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Aluminum wire is solid, silver-colored aluminum, not just coated copper. It was popular only for a brief window of time in the early 70s. During the Vietnam war, copper was less available and a big scare hit that copper supplies would not be sufficient to meet electrical needs. The aluminum industry swept in with a big promotional campaign, and convinced people to use it until the safety problems with aluminum wire became well known. It was banned from new construction shortly thereafter.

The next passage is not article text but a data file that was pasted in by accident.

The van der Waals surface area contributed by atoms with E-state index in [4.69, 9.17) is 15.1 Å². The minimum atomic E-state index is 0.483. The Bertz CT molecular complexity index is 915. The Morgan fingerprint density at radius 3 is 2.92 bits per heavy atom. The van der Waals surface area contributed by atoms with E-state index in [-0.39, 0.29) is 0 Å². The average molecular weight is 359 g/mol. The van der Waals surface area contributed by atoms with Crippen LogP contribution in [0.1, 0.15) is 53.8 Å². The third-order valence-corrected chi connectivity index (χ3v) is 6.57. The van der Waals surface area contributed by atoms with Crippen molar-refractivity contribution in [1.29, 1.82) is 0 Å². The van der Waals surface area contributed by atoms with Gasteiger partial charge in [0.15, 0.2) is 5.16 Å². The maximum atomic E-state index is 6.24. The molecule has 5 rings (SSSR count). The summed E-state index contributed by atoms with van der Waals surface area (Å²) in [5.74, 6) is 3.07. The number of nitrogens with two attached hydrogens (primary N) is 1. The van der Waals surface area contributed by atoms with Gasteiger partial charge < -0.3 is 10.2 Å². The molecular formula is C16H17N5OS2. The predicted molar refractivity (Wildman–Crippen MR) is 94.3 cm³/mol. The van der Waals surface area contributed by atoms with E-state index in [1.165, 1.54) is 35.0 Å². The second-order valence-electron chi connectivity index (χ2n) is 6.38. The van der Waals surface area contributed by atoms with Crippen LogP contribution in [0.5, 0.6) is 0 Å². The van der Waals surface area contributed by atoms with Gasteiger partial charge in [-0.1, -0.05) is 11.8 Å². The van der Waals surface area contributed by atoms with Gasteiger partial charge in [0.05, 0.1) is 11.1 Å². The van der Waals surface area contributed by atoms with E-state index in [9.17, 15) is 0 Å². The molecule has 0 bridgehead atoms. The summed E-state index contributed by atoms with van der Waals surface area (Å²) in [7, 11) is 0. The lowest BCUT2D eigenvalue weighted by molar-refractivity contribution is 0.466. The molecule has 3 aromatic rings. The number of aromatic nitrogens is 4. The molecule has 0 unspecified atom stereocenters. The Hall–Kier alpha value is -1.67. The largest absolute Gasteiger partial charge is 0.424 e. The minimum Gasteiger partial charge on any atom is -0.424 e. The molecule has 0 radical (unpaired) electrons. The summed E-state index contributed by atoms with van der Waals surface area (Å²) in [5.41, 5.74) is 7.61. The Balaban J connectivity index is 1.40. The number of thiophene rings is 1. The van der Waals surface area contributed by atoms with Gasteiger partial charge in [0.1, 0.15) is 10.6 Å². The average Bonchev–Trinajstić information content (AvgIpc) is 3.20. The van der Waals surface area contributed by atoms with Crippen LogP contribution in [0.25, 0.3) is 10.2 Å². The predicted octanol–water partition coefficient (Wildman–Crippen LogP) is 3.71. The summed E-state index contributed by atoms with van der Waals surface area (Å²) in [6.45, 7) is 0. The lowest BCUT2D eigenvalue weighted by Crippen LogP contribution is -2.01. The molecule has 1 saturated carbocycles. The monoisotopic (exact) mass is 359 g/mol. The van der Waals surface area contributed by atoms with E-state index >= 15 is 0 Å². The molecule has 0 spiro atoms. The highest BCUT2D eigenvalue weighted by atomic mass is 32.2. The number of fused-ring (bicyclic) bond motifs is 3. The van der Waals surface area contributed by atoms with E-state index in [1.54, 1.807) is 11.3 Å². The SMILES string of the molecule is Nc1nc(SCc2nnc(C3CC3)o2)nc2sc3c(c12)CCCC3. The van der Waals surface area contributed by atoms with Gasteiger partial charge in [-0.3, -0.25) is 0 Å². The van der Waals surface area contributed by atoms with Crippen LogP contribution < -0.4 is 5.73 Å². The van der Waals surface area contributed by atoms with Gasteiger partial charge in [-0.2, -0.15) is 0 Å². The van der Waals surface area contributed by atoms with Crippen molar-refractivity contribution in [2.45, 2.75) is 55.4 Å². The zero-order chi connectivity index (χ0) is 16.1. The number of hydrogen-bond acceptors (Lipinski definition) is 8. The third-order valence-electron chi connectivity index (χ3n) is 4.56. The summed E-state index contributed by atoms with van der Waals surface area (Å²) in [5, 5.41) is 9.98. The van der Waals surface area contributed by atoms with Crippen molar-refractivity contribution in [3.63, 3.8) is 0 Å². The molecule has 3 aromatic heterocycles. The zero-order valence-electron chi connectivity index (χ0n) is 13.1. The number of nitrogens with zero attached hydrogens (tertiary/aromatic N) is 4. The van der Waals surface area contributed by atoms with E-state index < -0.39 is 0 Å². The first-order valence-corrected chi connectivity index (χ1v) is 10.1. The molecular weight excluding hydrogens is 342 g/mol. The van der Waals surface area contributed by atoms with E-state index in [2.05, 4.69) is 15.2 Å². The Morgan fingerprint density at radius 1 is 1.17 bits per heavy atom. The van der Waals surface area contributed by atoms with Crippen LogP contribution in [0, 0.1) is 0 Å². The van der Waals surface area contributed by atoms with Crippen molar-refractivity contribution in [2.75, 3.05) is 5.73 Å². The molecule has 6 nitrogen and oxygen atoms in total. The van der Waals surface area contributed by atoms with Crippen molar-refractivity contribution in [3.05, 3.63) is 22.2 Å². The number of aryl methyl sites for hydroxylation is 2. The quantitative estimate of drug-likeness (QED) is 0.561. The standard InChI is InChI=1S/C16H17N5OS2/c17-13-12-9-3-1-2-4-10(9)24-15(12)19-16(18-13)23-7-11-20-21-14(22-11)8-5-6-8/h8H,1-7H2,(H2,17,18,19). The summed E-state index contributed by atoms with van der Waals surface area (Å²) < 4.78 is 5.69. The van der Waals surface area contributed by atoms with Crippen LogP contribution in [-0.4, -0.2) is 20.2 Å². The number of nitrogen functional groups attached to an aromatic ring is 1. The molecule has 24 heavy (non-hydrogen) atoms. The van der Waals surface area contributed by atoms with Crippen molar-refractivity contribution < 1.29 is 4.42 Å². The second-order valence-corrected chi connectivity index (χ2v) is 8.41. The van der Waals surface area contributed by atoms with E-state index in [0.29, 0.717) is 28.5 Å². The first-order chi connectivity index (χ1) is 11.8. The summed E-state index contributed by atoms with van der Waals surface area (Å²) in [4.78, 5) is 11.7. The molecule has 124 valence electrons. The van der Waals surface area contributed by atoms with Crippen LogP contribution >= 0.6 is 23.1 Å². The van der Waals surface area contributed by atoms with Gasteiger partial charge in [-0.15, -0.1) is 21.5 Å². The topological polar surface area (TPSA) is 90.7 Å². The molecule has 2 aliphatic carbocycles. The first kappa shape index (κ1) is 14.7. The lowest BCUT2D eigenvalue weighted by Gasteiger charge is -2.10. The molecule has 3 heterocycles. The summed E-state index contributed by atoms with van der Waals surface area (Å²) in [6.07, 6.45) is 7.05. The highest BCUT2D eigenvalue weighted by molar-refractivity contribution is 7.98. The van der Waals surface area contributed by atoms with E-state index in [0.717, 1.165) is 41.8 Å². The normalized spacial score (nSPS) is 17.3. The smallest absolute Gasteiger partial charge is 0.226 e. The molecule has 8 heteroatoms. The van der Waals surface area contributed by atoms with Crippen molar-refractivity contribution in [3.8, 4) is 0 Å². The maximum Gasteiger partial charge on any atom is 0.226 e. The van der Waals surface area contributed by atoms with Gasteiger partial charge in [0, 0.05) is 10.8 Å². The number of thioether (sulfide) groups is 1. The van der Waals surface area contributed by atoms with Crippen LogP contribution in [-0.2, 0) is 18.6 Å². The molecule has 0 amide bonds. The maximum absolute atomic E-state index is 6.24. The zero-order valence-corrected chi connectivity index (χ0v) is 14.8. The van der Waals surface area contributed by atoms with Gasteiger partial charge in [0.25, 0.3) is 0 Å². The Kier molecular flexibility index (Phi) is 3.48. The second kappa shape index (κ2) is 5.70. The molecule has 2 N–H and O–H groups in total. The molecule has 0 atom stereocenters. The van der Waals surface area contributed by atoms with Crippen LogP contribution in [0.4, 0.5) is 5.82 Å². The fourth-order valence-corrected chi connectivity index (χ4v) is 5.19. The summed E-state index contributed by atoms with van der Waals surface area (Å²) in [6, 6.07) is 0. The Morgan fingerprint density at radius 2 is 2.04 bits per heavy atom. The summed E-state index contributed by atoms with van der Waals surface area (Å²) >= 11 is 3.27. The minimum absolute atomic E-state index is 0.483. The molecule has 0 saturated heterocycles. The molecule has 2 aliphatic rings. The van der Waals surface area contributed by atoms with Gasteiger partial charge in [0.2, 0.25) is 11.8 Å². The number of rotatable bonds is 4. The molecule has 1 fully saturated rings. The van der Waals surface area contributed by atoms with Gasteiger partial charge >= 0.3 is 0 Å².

There is copper-coated aluminum wire, which can be treated as copper wire, but there is no aluminum-coated copper wire so far as I know.
[This message has been edited by Lawrence (edited January 25, 2001).]
"Copper-Clad Aluminum Conductors.
Conductors drawn from a copper-clad aluminum rod with the copper metallurgically bonded to an aluminum core.
The copper forms a minimum of 10 percent of the cross-sectional area of a solid conductor or each strand of a stranded conductor.
Snap switches rated 20 amperes or less directly connected to aluminum conductors shall be listed and marked CO/ALR.
Receptacles rated 20 amperes or less and designed for the direct connection of aluminum conductors shall be marked CO/ALR."
More comments encouraged.